“When people feel guilt about a specific behavior, they experience tension, remorse, and regret,” the researchers write. “Research has shown that this sense of tension and regret typically motivates reparative action — confessing, apologizing, or somehow repairing the damage done.”
Feelings of shame, on the other hand, involve a painful feeling directed toward the self. For some people, feelings of shame lead to a defensive response, a denial of responsibility, and a need to blame others — a process that can lead to aggression.
Tangney and her colleagues interviewed over 470 inmates, asking them about their feelings of guilt, shame, and externalization of blame soon after they were incarcerated. The researchers followed up with 332 of the offenders a year after they had been released, this time asking them whether they had been arrested again and whether they had committed a crime but had not been caught. They also compared the self-reported data to official arrest records.
Overall, expressions of guilt and shame were associated with recidivism rates, but in different ways.
“Proneness to guilt predicts less recidivism — a lower likelihood of re-offense,” Tangney says. That is, the more inclined an inmate is to feel guilt, the less likely he or she is to re-offend.
The implications of proneness to shame, on the other hand, were more complex.
Inmates inclined to feel shame, and who were also defensive and blameful of others, were more likely to slip back into crime. Inmates who were shameful but who didn’tblame others were less likely to end up in jail again. –Science Daily

Fiction Writing Prompt: Write a story about a criminal. Include inner monologue that illuminates the shame / guilt he or she feels. Show how it drives the criminal’s actions in the story.

Journaling Prompt: Write about something that you feel shameful about. How can you move past this painful feeling?

Art Prompt: Guilt and shame

Non-Fiction / Speechwriting Prompt: Inform your audience about the difference between guilt and shame. Include how they influence behavior.

Photo Credit: h.koppdelaney on Flickr

His hand is growing cold; still she holds it. -Lily Tuck, I Married You for Happiness

Fiction Writing Prompt: Use the first line of the week as the starting point or inspiration for a scene, story, poem, or haiku.

Journaling Prompt: Write about how you deal with the death of a loved one.

Art Prompt: Love and death

Non-Fiction / Speechwriting Prompt: Inform your audience about the process of grieving.

Photo Credit: Simon Cocks on Flickr

king of pop

The common responses to celebrity deaths demonstrate important realities about how people build relationships with the media they consume, according to a Kansas State University cognitive psychologist. Richard Harris, professor of psychology, has studied a number of aspects of the psychology of mass communication. His focus has been on how people acquire knowledge from media. Among his studies has been an examination of how watching certain media with different people influences the experience. He has also studied how people remember certain media experiences.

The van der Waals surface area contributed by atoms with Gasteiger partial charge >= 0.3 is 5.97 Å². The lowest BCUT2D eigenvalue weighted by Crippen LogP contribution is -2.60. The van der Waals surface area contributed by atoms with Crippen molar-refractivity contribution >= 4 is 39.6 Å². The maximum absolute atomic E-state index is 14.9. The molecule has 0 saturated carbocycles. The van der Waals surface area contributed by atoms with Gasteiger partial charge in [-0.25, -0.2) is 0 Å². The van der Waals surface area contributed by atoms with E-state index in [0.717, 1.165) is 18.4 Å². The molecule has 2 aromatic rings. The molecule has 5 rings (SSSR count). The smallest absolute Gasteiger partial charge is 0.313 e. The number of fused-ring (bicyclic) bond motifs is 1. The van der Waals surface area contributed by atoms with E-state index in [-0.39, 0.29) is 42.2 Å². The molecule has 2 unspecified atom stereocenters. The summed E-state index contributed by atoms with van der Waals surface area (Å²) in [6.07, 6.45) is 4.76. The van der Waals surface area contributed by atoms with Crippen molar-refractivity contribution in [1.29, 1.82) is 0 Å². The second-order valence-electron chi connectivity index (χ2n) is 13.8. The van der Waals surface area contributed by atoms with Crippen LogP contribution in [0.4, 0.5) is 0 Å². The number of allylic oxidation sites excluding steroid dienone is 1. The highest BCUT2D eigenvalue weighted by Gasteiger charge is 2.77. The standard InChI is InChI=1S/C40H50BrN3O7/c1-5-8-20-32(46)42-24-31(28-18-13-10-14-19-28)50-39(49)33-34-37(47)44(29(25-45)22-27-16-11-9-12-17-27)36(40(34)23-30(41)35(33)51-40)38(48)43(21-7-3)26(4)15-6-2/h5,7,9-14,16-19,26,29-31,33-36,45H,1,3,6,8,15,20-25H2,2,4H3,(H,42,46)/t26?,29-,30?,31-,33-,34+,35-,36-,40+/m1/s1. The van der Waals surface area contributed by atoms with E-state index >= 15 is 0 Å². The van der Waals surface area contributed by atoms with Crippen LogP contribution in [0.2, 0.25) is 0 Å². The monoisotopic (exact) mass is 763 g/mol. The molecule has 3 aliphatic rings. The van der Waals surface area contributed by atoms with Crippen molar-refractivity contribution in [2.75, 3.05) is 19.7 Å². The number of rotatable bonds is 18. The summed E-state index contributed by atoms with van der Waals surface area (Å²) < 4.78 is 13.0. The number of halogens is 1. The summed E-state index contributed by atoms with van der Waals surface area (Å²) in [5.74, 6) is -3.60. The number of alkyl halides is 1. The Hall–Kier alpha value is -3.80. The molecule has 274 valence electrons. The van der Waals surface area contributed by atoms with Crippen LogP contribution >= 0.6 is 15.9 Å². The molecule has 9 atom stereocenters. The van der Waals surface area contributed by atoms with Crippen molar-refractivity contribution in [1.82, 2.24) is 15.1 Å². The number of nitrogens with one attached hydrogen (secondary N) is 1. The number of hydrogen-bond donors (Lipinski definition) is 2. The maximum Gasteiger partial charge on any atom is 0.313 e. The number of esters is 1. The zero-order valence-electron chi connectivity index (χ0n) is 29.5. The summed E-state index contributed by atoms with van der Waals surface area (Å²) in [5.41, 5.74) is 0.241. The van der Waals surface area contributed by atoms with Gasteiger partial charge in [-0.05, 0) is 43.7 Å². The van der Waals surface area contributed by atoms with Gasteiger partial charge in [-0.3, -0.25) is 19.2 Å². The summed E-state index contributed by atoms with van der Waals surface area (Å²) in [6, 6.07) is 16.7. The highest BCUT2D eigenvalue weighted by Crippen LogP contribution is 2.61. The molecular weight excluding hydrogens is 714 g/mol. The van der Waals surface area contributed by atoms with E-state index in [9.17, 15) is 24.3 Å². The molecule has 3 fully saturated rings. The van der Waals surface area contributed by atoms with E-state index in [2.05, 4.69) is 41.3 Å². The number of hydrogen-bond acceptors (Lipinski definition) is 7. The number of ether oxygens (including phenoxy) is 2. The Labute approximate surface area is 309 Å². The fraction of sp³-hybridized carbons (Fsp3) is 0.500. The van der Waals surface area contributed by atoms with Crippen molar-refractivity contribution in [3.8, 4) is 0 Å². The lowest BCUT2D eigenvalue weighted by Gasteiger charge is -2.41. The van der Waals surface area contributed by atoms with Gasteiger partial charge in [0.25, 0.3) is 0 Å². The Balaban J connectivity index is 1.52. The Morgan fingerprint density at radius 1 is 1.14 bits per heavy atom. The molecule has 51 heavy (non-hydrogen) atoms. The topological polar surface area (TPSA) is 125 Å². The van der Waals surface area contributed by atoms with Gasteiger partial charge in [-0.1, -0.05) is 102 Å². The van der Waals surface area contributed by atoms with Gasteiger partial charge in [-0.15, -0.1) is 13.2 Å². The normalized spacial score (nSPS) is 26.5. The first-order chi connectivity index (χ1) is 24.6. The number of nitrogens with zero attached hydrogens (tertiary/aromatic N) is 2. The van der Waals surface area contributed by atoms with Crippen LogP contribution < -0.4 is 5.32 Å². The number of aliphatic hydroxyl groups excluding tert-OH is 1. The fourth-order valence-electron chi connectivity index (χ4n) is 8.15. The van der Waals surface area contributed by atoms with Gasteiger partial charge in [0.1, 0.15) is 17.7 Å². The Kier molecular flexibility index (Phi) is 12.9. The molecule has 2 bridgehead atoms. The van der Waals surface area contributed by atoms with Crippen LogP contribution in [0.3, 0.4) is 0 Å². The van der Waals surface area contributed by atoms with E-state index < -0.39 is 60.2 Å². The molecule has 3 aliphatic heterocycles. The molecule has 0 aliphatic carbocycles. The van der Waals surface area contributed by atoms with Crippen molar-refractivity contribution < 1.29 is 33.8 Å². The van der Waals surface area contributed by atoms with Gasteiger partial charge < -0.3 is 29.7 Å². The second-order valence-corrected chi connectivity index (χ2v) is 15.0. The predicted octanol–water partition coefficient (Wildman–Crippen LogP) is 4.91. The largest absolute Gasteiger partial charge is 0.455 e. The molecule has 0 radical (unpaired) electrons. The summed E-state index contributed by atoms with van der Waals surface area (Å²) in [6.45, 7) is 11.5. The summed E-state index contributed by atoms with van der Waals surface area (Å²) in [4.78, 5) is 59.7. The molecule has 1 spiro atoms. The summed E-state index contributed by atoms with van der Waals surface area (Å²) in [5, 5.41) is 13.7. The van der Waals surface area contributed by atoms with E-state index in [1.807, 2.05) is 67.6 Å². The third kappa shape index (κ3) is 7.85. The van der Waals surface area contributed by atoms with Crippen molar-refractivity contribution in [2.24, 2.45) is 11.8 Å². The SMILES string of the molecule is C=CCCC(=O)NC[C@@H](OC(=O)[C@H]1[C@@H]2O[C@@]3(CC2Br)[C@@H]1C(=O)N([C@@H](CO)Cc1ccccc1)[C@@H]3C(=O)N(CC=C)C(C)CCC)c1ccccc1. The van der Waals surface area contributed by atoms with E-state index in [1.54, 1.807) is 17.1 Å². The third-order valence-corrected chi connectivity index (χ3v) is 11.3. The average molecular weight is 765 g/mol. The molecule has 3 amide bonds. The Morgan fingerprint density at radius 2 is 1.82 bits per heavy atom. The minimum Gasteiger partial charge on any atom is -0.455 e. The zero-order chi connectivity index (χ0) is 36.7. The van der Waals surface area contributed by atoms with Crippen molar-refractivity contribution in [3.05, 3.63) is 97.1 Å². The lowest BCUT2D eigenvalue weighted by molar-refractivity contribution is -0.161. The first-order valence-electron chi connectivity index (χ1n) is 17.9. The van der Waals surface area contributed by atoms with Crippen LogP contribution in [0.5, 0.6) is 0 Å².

Harris says many people develop relationships with media characters in a similar manner to how they do so in real life. This phenomenon is referred to as parasocial interaction. The one-sided relationship is most commonly observed between celebrities and their fans…

Spontaneous displays of grieving after the death of a famous person or celebrity are not new. For example, impromptu memorials appeared for Princess Diana, Michael Jackson and John Lennon following their deaths.

Harris said these losses have a distinct difference from the loss of a family member. “We don’t have the social structures and support for grieving the loss of a media character or, in particular, a fictional character,” Harris said. “Somebody’s real upset that their favorite soap opera character was killed off yesterday and they tell someone about that and they laugh. It’s a very different reaction than if their grandmother had died.” –Science Daily

Fiction Writing Prompt: Write a story about the death of a celebrity and the world’s reaction to it. Put in a surprise twist.

Journaling Prompt: Write about how you react to the death of celebrities.

Art Prompt: Celebrity Death

Non-Fiction / Speechwriting Prompt: Write about the obsession with celebrity and how it affects culture.

Photo Credit: Cain and Todd Benson on Flickr

Bereft of life.

bereft adj. 1 (bereft of) deprived of or lacking (something): her room was stark and bereft of colour. 2 (of a person) sad and lonely, especially through someone’s death or departure: his death in 1990 left her bereft. late 16th century: archaic past participle of BEREAVE.

Fiction Writing Prompt: Write a story, scene, poem, or haiku using the word of the week.

Journaling Prompt: Write about a time when you felt bereft.

Art Prompt: Bereft

Non-Fiction / Speechwriting Prompt: Write about the grief of feeling bereft and how to deal with it.

Photo Credit: 00hCaffiene on Flickr